For centuries, dovetail joinery has remained relatively consistent in design and provided the best possible structural integrity for wooden drawers and boxes.
However, cutting tools used to machine dovetail joints have changed dramatically due to tooling innovations. Much of the R&D has been targeted toward the same goal of providing premium cut quality while cross grain machining many different wood species on many machine variations.
More recently, birch plywood and other wood composites have gained popularity in fine cabinetry and wooden box markets. Due to the composition of wood fibre and glue layers in plywood products, they can be very difficult to machine. Softer wood fibres and abrasive resins in adhesives have proven to be a difficult combination to cut. Shearing wood fibres effectively, requires an extremely sharp cutting edge that quickly deteriorates against glue resins that generate excessive heat.
Machinery innovations have played an important role in finding better ways to produce dovetail joints more efficiently and effectively. A wide range of machines is available in single tool and multi-tool formats. Flat table nested systems have their own programs for machining dovetail joinery from plywood sheet stock. 5 axis CNC machines also make it possible to manufacture dovetails in a traditional format, depending on the volume required.
Regardless of the machine or material, the basic challenge of producing joinery with minimal tear-out remains the same. A variety of tool designs have evolved over the years to meet the challenge of providing premium cut quality during cross-grain machining.
A traditional carbide tipped dovetail router, which has served as the standard for many years, has limitations. Although this type of tooling is manufactured in mass quantities at a relatively inexpensive price point, the tool geometry and soft carbide cutting edge creates some serious limitations on modern machine and materials. Brazed carbide cutting edges are always softer, due to the grade of carbide that must be used during the brazing process, which results in dramatic tool life limitations. The straight flute geometry of this type of tooling is not particularly effective at machining loose-grain material and plywood composite products.
A replacement solid carbide insert system can be used in specific situations. Although replacement insert designs are convenient and relatively cost effective, they are not the best option, as they have many of the limitations listed above for brazed carbide router bits and some additional challenges. Although the premium grade of carbide will allow for longer production runs and convenient knife changes, cut quality will not be any better than a brazed tools and can be worse in some cases depending on knife set-up. The greatest limitation of this system is the durability challenges resulting from tiny screws and threads that are necessary to meet small diameter constraints.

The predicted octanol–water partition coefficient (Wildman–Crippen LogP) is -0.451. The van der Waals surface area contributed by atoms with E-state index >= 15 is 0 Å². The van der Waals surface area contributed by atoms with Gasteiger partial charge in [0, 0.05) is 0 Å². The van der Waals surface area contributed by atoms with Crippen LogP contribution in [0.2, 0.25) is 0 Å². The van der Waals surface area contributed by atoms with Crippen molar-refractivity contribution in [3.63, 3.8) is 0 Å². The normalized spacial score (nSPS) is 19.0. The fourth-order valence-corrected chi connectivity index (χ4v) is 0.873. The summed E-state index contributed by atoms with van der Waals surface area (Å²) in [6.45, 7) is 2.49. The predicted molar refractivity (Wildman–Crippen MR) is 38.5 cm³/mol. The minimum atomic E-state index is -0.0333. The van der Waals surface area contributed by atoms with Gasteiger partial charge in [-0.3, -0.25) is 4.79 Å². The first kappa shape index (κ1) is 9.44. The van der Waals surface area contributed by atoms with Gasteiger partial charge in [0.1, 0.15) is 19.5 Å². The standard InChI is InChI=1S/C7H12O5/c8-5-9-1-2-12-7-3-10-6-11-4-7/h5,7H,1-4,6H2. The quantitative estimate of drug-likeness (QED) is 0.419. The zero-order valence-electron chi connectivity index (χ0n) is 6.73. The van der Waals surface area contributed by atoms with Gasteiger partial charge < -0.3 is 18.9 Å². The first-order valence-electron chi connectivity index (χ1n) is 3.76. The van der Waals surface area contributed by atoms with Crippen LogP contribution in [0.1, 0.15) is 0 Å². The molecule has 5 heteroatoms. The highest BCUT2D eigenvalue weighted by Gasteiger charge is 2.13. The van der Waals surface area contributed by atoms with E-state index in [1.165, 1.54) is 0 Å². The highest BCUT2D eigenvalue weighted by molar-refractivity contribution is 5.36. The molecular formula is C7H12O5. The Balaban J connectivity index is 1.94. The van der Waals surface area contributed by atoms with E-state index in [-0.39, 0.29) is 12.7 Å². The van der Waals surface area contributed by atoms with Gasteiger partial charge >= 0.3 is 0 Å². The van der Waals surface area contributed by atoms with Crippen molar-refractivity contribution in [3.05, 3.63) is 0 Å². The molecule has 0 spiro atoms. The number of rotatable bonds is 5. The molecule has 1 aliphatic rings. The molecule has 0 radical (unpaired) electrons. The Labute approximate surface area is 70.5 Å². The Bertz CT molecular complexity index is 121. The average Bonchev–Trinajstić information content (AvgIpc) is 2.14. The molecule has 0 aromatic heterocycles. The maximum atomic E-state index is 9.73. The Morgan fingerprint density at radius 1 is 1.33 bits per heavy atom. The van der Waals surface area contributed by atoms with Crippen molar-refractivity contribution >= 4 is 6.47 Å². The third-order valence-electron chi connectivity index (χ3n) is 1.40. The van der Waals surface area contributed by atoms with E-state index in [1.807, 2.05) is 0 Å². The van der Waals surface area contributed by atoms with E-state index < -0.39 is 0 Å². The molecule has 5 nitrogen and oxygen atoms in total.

A solid carbide helical dovetail tool is commonly considered to be the best option for effective dovetail machining. Helical solid carbide routers are extremely effective for most applications that require minimal grain tearing. Spiral cutting edges produce the absolute best results possible in cross grain machining of solid wood and plywood composite panel products. Premium grade carbide raw material and optimal cutting-edge geometry always produce the best possible result. This style of tool is also available in upshear and downshear options based on machine and material. The only limitation exists on machines that require ‘threaded shanks’ for mounting interface. Due to the difficulty of grinding threads into carbide rod, it is prohibitive to manufacture solid carbide tooling for those machines.
A diamond cutting edge concept provides tool life benefits that cannot be achieved with any other dovetail tool design. Obviously tool longevity has been dramatically improved by using PCD cutting edges, but the challenge of grain tearing has also been addressed with this design. PCD dovetail routers are designed primarily for machining high volume Baltic birch dovetail products that cannot be machined effectively with carbide. A design with ‘chipbreaker’ cutting edge geometry helps the tool shear off wood fibers of plywood, while maintaining a sharp edge on the abrasive glue lines. PCD tools may not provide equivalent cut quality as solid carbide; however, PCD will hold an edge much longer on abrasive materials resulting is a much more consistent quality result. The extended tool life will also produce dramatic labor savings on multi-spindle machines that are notorious for tedious tool set up.
Depending on application and material, there are generally several cutting tool options that can be considered. In dovetail joinery production there are really only two that can be considered good options. Solid carbide spiral and diamond are the only options that will provide value and performance on a variety of materials and machines.
Solid carbide spirals will perform on virtually all materials and provide the absolute best-cut quality achievable in dovetail operations. If the machine being used does not require ‘threaded shanks,’ then solid carbide should be used as the preferred choice.
PCD routers are a good option for ‘threaded shank’ machines, particularly if plywood materials are being used in high volume. Multi-spindle machines often require diameter consistency, which can be provided more accurately with a PCD tooling.
Dovetail tools are relatively simple in design, however, depending on machine model they may vary in thread type, tool rotation, shank style and shear angle, so don’t hesitate to contact your tooling supplier for product and application support.